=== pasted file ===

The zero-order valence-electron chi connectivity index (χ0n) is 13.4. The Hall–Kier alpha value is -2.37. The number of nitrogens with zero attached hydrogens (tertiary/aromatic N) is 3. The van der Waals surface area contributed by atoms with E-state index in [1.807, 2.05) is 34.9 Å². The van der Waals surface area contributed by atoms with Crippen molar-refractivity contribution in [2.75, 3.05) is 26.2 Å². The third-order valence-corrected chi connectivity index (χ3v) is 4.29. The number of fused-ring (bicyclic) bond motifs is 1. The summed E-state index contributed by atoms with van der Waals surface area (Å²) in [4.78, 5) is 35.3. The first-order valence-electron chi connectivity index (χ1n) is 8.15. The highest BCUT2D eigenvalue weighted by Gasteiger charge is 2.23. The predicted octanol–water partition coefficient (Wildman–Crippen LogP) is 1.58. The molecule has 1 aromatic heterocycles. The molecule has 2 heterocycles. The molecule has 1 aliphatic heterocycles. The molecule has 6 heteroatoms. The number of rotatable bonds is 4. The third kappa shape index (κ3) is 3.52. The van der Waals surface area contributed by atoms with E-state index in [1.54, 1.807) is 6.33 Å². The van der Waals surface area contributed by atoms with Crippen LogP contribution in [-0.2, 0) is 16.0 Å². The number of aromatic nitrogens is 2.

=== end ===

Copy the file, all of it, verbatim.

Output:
The zero-order valence-electron chi connectivity index (χ0n) is 13.4. The Hall–Kier alpha value is -2.37. The number of nitrogens with zero attached hydrogens (tertiary/aromatic N) is 3. The van der Waals surface area contributed by atoms with E-state index in [1.807, 2.05) is 34.9 Å². The van der Waals surface area contributed by atoms with Crippen molar-refractivity contribution in [2.75, 3.05) is 26.2 Å². The third-order valence-corrected chi connectivity index (χ3v) is 4.29. The number of fused-ring (bicyclic) bond motifs is 1. The summed E-state index contributed by atoms with van der Waals surface area (Å²) in [4.78, 5) is 35.3. The first-order valence-electron chi connectivity index (χ1n) is 8.15. The highest BCUT2D eigenvalue weighted by Gasteiger charge is 2.23. The predicted octanol–water partition coefficient (Wildman–Crippen LogP) is 1.58. The molecule has 1 aromatic heterocycles. The molecule has 2 heterocycles. The molecule has 1 aliphatic heterocycles. The molecule has 6 heteroatoms. The number of rotatable bonds is 4. The third kappa shape index (κ3) is 3.52. The van der Waals surface area contributed by atoms with E-state index in [1.54, 1.807) is 6.33 Å². The van der Waals surface area contributed by atoms with Crippen LogP contribution in [-0.2, 0) is 16.0 Å². The number of aromatic nitrogens is 2.